SAUGATUCK TOWNSHIP, Mich. (WOOD) - Aubrey McClendon filed a lawsuit Tuesday against SaugatuckTownship and five officials, alleging secret deals and illegalpayments related to the zoning of dunes along Lake Michigan, aportion of which he sold recently to a conservation group for $19million.
McClendon, a part-owner of the NBA's Oklahoma City Thunder, ownsthe North Denison property along Lake Michigan, just north of theKalamazoo River.
In the 32-page lawsuit, the court is asked to overturn thezoning of that property which restricted development. McClendonclaims -- through the suit -- the township broke several laws whenthey rezoned the area, including exempting everyone else from therestrictions.
According to the lawsuit, in July 2005, the Township PlanningCommission violated the law by holding two public meetings todiscuss rezoning the Denison property but failed to notify theowners of the land -- the Denison Trust and Kenelm Denison.McClendon had a standing contract to purchase the land at thetime.
The suit also claims the Saugatuck Dunes Coastal Alliance, whichfought to prevent development on the property, made secret paymentsto the township and illegally worked with the township board tore-zone the land to prevent McClendon from building.
Saugatuck Township Supervisor William Wester told 24 Hour News 8he knew the lawsuit was coming but has not yet read it in itsentirety. Wester also said he has not been contacted by any of theattorneys from Singapore Dunes LLC, McClendon's group.
Wester said the claims are baseless, that the township followedall the rules and procedures concerning the rezoning. This ismerely, he said, an attempt by Singapore Dunes LLC to litigate somuch the township would run out of money to fight. Wester said thatwon't happen.
He admitted that Saugatuck Dunes Coastal Alliance and otherprivate sources did donate money to the township on their own, butthe money was not earmarked for any specific use and was placedinto the general fund -- all public information.
Wester denies any wrongdoing on behalf of the township.
"I think we would forfeit or compromise our position in thelawsuit if I were to comment any further," Wester said. "I don'tagree with them, but I think I'd like to pass it along to ourattorneys before I make any further comment."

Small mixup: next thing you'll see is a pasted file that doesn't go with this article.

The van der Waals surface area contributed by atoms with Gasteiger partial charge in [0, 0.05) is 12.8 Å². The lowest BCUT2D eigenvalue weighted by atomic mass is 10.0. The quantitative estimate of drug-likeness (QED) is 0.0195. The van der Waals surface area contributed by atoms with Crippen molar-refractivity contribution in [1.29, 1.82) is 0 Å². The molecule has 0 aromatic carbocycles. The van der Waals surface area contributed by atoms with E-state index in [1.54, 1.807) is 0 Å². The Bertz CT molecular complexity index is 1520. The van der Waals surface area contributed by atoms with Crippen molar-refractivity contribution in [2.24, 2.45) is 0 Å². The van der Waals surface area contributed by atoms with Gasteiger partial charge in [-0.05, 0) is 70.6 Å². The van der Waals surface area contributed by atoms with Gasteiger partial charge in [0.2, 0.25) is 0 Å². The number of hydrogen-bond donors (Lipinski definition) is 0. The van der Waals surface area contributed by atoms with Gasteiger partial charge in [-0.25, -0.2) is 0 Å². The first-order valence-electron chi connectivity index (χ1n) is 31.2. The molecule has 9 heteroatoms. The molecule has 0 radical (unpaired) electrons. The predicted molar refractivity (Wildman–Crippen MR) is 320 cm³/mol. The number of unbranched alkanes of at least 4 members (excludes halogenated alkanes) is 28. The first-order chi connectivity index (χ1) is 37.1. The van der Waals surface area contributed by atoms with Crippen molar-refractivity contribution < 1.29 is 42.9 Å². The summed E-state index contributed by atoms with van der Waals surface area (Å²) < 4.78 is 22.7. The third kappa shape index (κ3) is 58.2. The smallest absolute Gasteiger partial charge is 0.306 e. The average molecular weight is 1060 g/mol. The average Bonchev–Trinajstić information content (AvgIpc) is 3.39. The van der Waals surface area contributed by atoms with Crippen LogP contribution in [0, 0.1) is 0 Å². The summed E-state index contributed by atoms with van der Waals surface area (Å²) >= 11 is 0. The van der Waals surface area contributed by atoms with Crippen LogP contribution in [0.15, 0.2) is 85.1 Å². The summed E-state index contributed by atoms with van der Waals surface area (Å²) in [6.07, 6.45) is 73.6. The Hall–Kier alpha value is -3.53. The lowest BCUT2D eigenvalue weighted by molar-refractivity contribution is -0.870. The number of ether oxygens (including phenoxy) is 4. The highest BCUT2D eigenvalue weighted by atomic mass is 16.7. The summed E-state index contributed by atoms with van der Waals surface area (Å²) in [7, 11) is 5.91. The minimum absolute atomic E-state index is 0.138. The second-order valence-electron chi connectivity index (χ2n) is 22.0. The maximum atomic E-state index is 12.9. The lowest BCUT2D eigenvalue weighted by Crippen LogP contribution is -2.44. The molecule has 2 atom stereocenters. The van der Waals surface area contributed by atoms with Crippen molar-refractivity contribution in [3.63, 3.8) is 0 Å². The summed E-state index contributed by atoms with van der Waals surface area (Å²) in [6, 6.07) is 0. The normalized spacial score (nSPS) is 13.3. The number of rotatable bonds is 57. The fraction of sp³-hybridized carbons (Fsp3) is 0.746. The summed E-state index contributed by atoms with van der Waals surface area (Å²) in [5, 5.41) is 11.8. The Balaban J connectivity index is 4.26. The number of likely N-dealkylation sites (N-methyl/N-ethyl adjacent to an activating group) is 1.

The township and McClendon have been at odds with each other fornearly six years. Saugatuck township officials have spent a lot ofmoney fighting McClendon's lawsuits during that period.
The township board adopted the R4 rezoning amendment in May2006.
In November 2007, McClendon approached the board with acompromise agreement that would give him more latitude todevelop.
But the suit alleges the township held secret meetings with thenewly formed Saugatuck Dunes Costal Alliance, to have the groupdisrupt public meetings, alarm the public and throw the agreementoff track.
McClendon's group also claims the township took up to $35,000 inunder-the-table money from the alliance.
The alliance denies the allegations but doesn't deny supportingmeasures to protect the dunes from developers with deeppockets.
"When you have developers come in with so much money, there havebeen many, many instances where that can break the back of thelocal government, just because they have more money," said MarciaPerry, the vice president of the Saugatuck Dunes CoastalAlliance.
Plans were in the works to rezone the Denison property in 2003,before McClendon was in the picture, according to the coastalalliance, which recently received a five-figure grant from asignificant Michigan foundation to pay for legal expenses andcontinue the fight.
"Here, he's going to find that we are steadfast in believingthat what is so wonderful about the Saugatuck dunes region needs toremain that way," Perry said.
In May, township voters will be asked to approve an additionalmillage to cover enforcement of laws, ordinances and regulations,and the ballot language specifically states the money raised can beused for legal expenses. Wester said any extra money will not beearmarked for any particular cause.
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